ASG: Yes. That came from a friend of mine recently, he was talking about how he didn’t want to have kids, and how it’s really hard, society pressures you to have kids so he’d probably end up having them, and that I probably wouldn’t understand that. And I said, “You want to talk to me about societal pressures and making a choice??” I mean, every gay man you meet has made some choice not to be what people have decided they should be. You’re forced to have this experience of inventing a new person. Not so much anymore. Because now gay men will come out as teenagers. But it’s kind of lucky thing.
TEV: How so?
ASG: You get to invent a new person at 18 or so. Or you see people who … like, you know in the book, I sort of widow the women. I think that was the experience back then of women who got married, usually not for reasons of love, you know, sort of enjoyed their lives, then were widowed and had money. It was kind of the best way to be. It was the only way to achieve any sort of independence and define themselves. And it’s kind of what I’m interested watching in other people in my life. When they do that, when they get a divorce, when they become this new person. It’s exciting. It’s not always interesting to watch someone just keep going on some trajectory.
TEV: [Here I interjected with a long, rambling story about one of my oldest friends coming out to me and the privilege of being the first person he confided in.]
ASG: I think it’s a really American story, the idea of passing for something. I mean, I sort of felt at this time frame, at the turn of the century, Hughie is passing in a sort of way that is not familiar to me. Being homosexual in 1900 is probably not something I have any idea about. But blacks passed as whites and Jews passed as Italians and it seems like it was a strange, permeable time that you could pretend to be something else. The roles were strict but you were actually allowed to move around, you just had to be in a role.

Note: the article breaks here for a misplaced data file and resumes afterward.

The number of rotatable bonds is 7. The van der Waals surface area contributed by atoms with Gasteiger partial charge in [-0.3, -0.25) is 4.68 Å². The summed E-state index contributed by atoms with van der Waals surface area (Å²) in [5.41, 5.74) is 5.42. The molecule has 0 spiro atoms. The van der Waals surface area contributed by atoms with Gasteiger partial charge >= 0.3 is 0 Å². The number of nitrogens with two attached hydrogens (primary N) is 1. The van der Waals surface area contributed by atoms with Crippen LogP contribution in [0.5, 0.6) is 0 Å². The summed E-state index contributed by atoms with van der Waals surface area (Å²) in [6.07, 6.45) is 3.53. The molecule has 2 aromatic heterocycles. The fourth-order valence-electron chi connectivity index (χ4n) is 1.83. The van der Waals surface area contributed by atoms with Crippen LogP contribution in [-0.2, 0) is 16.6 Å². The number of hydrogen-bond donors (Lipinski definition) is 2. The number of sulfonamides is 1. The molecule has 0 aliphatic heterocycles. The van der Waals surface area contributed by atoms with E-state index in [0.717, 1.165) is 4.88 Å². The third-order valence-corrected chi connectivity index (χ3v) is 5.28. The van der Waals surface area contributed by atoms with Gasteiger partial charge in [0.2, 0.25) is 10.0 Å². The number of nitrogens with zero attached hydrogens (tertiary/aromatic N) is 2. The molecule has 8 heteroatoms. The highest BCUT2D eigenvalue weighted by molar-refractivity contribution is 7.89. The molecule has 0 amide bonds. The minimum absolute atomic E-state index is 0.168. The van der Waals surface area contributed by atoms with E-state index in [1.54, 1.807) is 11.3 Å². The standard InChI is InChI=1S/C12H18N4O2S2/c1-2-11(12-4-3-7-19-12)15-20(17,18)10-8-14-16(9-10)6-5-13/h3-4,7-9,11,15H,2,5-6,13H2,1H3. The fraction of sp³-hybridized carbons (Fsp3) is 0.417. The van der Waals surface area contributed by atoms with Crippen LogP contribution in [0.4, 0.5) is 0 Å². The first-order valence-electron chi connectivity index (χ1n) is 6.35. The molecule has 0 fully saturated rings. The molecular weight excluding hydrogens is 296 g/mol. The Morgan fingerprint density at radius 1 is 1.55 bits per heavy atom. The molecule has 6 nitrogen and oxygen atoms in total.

TEV: And assume an acceptable role, your way of conceding or “being what the expect.”
ASG: Or else you had to join the circus or something.
TEV: Which brings me to Splitnose Jim.
ASG: Oh God! Yeah!
TEV: His death is just heartrending. It seems he’s this rough beast in this world that’s ill-prepared to have him, and that’s his undoing. But even he tries to “be what they expect” to exact his piece of happiness in the form of a peanut, which really parallels –
ASG: Yeah! It’s sort of like here’s this creature who was beloved for his otherness and he would perform and then they shot and ate him in the end anyway. And for Max and Hughie, it’s like, “Oh my God. This is what they do to you. You can’t step out and be unusual because they’ll pretend to love and then they’ll take you down.” And that was an example of research. That was just what happened. I have a photo that they took of Jim before they shot him.
TEV: Did you do the edits on the version that ran in Zoetrope?
ASG: Yes, I did that. Which is – did you read that?
ASG: God, you really worked on this!
TEV: Part of it’s my own obsessive tendencies. When I find an author I enjoy, I want to read everything, so when I saw your name on the cover I grabbed it, but once I saw it was an excerpt I was still interested to see how you handled it within that shorter context, how it was compressed and essentially bypasses the central conceit.
ASG: Which was interesting to me because it made me realize that the conceit of the novel is sort of an opportunity for all these ideas and scenes and moments. And it made it into a story for me because I had to think, well, what is this really about? And it’s about the end of their childhood and the end of Hughie’s idea that he can keep – in that version – living whatever life he wants and enjoying himself. At a certain point he has to tow his parents’ line. Which is not the way it is in the novel.